The Messel pit fossil deposits of Messel, Germany, show evidence of a limnic eruption there in the early Eocene. Among the victims are perfectly preserved insects, frogs, turtles, crocodiles, birds, anteaters, insectivores, early primates, and paleotheres.


For a lake to undergo a limnic eruption, the water must be nearly saturated with gas. CO2 was the primary component in the two observed cases (Lake Nyos and Lake Monoun). In Lake Kivu, scientists are concerned about the concentrations of methane gas as well. CO2 may originate from volcanic gas emitted from under the lake or from decomposition of organic material. Before a lake is saturated, it behaves like an unopened carbonated beverage (e.g., a soft drink): the CO2 is dissolved in the water. In both the lake and the soft drink, CO2 dissolves much more readily at higher pressure (Henry's law). This is why bubbles in a can of soda form only after the can is opened; when the pressure is released, the CO2 comes out of solution. In the case of lakes, the bottom is at a much higher pressure; the deeper it is, the higher the pressure is at the bottom. Therefore, huge amounts of CO2 can be dissolved in large, deep lakes. CO2 also dissolves more readily in cooler water, such as that found at a lake bottom. A small rise in water temperature can lead to the release of a large amount of CO2.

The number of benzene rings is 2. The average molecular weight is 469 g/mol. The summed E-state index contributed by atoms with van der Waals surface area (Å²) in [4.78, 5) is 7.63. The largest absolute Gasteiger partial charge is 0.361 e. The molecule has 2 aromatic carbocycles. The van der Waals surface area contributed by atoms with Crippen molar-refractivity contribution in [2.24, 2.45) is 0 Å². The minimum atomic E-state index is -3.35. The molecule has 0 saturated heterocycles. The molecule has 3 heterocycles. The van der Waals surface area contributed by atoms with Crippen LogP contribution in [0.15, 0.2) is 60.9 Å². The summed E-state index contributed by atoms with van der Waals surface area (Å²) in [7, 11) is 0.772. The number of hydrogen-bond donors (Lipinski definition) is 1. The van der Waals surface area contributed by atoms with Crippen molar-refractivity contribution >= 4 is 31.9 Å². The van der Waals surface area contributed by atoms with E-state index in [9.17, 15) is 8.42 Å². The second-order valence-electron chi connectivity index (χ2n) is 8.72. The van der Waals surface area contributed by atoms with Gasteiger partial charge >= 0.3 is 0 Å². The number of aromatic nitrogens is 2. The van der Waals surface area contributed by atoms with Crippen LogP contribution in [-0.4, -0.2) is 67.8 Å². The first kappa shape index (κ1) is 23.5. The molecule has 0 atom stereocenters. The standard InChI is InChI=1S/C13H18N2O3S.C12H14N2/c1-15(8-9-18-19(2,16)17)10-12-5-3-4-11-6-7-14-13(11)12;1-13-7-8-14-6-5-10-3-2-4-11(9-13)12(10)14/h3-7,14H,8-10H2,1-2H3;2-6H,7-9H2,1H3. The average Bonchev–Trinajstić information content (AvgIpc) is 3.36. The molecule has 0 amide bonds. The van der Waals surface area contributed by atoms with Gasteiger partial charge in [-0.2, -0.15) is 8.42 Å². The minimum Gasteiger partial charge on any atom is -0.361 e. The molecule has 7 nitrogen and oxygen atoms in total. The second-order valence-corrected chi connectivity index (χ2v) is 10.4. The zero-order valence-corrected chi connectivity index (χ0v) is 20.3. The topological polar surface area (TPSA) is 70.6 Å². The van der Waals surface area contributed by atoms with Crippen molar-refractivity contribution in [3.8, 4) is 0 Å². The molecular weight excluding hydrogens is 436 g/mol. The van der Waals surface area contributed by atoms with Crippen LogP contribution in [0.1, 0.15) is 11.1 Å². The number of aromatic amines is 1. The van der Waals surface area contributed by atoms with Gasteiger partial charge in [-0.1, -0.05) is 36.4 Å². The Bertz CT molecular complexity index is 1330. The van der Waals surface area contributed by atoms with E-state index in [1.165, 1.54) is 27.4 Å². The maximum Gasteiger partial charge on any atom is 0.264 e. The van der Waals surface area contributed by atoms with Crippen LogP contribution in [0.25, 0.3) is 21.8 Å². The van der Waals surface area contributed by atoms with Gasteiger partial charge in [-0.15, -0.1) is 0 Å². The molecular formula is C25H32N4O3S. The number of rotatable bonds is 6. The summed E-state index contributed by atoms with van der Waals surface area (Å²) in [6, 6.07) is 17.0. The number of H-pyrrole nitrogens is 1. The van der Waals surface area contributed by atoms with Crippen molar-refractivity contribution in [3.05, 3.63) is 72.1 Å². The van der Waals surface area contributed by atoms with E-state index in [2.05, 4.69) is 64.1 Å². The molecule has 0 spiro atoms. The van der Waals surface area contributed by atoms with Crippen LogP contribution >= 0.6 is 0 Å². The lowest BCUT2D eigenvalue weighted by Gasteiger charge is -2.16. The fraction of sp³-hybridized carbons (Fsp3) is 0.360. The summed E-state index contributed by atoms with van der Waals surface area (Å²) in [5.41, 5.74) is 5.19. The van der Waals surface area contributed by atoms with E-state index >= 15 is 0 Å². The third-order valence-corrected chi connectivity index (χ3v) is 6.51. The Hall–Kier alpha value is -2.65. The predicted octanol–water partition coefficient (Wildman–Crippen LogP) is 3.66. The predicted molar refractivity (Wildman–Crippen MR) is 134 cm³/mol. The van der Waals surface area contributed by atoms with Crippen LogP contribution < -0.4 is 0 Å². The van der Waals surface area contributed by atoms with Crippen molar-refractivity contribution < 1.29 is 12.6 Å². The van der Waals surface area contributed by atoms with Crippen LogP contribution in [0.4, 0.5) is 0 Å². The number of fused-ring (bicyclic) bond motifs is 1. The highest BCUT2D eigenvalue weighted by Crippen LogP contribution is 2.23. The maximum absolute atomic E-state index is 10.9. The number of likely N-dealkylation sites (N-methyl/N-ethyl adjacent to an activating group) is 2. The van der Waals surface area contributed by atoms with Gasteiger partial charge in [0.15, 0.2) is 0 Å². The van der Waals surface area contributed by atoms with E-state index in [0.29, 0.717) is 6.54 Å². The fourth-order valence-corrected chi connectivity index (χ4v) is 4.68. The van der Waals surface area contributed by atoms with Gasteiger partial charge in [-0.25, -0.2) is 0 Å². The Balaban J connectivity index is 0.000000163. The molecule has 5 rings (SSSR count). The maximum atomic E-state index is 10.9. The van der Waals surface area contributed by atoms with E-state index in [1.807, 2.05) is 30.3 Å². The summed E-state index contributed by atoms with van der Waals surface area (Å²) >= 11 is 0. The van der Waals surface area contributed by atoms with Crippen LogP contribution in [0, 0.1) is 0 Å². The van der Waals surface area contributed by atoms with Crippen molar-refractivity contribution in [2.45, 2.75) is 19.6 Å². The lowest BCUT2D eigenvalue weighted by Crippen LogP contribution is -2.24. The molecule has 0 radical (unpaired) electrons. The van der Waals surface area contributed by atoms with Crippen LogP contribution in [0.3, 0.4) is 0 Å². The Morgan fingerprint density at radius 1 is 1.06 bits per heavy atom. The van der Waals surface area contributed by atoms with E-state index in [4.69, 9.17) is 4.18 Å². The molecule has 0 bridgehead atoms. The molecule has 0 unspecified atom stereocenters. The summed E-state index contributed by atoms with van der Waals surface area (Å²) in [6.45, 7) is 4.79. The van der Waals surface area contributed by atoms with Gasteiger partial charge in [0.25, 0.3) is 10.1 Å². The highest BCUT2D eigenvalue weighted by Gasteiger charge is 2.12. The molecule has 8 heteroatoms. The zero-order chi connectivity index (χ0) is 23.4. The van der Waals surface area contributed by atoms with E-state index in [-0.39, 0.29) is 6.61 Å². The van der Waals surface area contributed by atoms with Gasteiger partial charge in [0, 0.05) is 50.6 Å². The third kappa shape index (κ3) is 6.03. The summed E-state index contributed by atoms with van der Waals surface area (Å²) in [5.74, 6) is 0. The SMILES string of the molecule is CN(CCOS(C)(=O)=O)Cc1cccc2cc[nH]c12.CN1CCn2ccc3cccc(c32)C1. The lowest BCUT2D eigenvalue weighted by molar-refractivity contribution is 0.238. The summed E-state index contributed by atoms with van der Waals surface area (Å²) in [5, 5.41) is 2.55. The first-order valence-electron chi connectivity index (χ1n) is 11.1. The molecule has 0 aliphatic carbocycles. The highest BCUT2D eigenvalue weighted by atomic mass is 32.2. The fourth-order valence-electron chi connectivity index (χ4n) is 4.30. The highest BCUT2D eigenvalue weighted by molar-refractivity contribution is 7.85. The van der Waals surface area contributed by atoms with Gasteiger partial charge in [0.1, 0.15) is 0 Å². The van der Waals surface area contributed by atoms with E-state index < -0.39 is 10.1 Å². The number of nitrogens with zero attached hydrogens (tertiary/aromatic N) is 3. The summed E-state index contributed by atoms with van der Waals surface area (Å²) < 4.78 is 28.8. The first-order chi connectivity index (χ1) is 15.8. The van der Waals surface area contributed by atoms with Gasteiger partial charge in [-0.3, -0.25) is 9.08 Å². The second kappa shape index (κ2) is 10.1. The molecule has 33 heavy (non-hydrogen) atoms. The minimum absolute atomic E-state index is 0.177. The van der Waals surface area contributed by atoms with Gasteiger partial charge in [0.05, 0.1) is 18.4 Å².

Once a lake is saturated with CO2, it is very unstable, but a trigger is needed to set off an eruption. In the case of the 1986 Lake Nyos eruption, landslides were the suspected triggers, but a volcanic eruption, an earthquake, or even wind and rain storms are potential triggers. Another possible cause of a limnic eruption is gradual gas saturation at specific depths which can trigger spontaneous gas development.[4] For any of these cases, the trigger pushes some of the gas-saturated water higher in the lake, where pressure is insufficient to keep CO2 in solution. As bubbles start forming the water is lifted even higher in the lake (buoyancy), where yet more CO2 comes out of solution. This process forms a column of gas, at which point the water at the bottom of this column is pulled up by suction, and it, too, loses CO2 in a runaway process. This eruption discharges CO2 into the air and can displace enough water to form a tsunami.